Bolivia finally enters the lithium race | Hotter on metals

Despite having the world’s largest known resources of lithium, Bolivia has been seriously lagging in its ability to turn them into resources for commercial development. But that could all be about to change.

The Latin American nation has just awarded the rights to develop lithium from the country’s Uyuni and Oruro salt flats to a consortium which includes Chinese battery maker Contemporary Amperex Technology (CATL) and major Chinese mining company China Molybdenum Company (CMOC). State-owned Yacimientos de Litio Bolivianos (YLB) will play a central role in the project.

The project aims to create two lithium plants, each producing up to 25,000 tonnes of battery-grade lithium carbonate per year.

For a country that has previously preferred to nationalize its natural resources rather than allow foreign companies in to develop them, it is an important step towards establishing the kind of investment framework and infrastructure Bolivia will need to catch up with the lithium production in its neighbor, Chile.

The project also marks a potential turning point in a market that has been racing to access new sources of lithium to develop, with demand for batteries in electric vehicles (EVs) growing faster than production.

The International Energy Agency is predicting a 40-fold increase in demand for lithium by 2040, but according to analysts at Fastmarkets, lithium has been in a supply-demand deficit for the past two years and is expected to be in a 14,300 tonne deficit in 2023.

Still a long way for the sector to go

Right now, the world’s largest producer of lithium is Chile, which accounts for around 25% of current output and has around 11% of total resources, US Geological Survey (USGS) data shows.

By contrast, USGS data reveals that Bolivia has around 24% of the world’s lithium resources, but production is almost non-existent. Argentina meanwhile has around 21% of total lithium resources and accounts for just 6% of world production, meaning there’s work to be done to boost output there too.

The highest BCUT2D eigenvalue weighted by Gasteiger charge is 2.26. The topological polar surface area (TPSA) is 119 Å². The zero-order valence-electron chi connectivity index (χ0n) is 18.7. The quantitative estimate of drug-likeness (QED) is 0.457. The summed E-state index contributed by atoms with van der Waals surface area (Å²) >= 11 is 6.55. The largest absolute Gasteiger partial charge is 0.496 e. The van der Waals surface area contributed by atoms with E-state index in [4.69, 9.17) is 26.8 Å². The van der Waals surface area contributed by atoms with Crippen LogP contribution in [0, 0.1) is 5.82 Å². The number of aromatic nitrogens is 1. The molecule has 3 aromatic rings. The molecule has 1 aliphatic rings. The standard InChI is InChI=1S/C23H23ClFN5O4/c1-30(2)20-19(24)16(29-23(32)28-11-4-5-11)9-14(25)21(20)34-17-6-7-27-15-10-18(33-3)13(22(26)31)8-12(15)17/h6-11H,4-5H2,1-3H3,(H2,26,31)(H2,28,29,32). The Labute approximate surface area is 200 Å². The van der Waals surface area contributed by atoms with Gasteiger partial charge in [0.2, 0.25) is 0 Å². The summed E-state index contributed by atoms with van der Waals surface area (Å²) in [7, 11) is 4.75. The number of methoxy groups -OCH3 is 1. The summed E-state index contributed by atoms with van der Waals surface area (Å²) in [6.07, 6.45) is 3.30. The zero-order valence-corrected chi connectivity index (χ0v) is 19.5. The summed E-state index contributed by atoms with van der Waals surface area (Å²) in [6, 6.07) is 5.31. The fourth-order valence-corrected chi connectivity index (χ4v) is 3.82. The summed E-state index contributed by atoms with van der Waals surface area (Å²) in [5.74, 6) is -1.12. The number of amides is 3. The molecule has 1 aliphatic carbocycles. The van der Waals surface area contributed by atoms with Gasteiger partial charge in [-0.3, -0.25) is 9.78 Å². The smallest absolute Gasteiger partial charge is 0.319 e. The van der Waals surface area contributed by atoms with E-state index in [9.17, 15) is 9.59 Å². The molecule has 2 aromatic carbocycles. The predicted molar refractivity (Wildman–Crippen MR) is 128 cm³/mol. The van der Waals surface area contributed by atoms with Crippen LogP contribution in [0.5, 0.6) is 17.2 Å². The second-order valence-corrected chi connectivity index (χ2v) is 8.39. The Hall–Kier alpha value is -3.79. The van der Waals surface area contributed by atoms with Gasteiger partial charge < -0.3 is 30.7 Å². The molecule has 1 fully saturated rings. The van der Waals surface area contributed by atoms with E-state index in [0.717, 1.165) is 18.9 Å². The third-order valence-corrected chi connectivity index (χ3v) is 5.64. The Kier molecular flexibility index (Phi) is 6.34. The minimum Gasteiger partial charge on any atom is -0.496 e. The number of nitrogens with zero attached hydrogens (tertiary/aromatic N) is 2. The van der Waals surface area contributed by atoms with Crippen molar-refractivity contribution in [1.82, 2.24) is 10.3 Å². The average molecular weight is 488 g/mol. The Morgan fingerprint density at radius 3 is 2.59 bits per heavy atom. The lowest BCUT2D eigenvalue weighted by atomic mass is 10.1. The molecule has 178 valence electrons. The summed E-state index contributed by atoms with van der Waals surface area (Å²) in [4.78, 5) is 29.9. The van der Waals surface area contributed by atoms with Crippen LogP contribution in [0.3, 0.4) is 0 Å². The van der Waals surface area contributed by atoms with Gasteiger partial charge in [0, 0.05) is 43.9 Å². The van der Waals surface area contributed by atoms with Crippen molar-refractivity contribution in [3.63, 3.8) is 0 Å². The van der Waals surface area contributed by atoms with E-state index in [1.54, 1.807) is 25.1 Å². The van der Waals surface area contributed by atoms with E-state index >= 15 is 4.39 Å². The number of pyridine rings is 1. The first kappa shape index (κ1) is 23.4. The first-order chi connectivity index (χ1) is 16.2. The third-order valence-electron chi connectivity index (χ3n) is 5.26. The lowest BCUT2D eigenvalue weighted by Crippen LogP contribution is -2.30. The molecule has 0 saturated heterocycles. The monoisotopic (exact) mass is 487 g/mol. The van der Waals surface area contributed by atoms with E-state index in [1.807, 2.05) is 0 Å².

The three countries make up the so-called “Lithium Triangle” and have been discussing the possibility of creating their own version of the Organization for Petroleum Exporting Nations (OPEC) for lithium, a concept that is expected to gain traction as the race for raw materials heats up.

Companies disappointed in this round of Bolivian bidding include Russia’s Uranium One as well as US lithium technology startup Lilac Solutions, which is backed by German automotive company BMW and Bill Gates’s Breakthrough Energy Ventures. But Bolivia is still considering other foreign partnerships, which means alternate opportunities exist.

In an era where the US Inflation Reduction Act and the EU Battery Regulation are driving increased traceability through supply chains for the automotive sector and other industries, competition for lithium will only intensify over time.

Lithium became part of the US critical minerals list in 2018, and the criteria expanded in 2022 to include minerals that serve an essential function in one or more energy technologies.

Similar lists exist in major nations and groupings around the world, including in Canada, the UK, Australia, and the EU.

The impact of this push to secure access to lithium has been reflected in prices, which increased sharply in the past two years after bottoming out in 2020, following a revival in demand from the downstream battery sector for EVs.

ESG challenges present uncertainty

But even if the Bolivian government is more amenable than in the past to international partnerships, the challenges of mining in a country where water shortages are common and local opposition to projects is heightened are evident.

There are also uncertainties around the use of the direct extraction technology which companies say alleviates stresses on the fragile ecosystem of the salt flats where lithium mining is planned to take place.

Yet these same challenges exist in projects around the world and will have to be overcome in order to meet the requirements of the energy transition, which seeks to electrify transportation networks and reduce carbon emissions to net-zero by 2050.

The Uyuni and Oruro project will be a litmus test for whether Bolivia can finally turn its lithium resources into reserves that can be sustainably extracted at a profit.

Keep up to date with the latest news and insights in the lithium market by visiting our dedicated lithium page.

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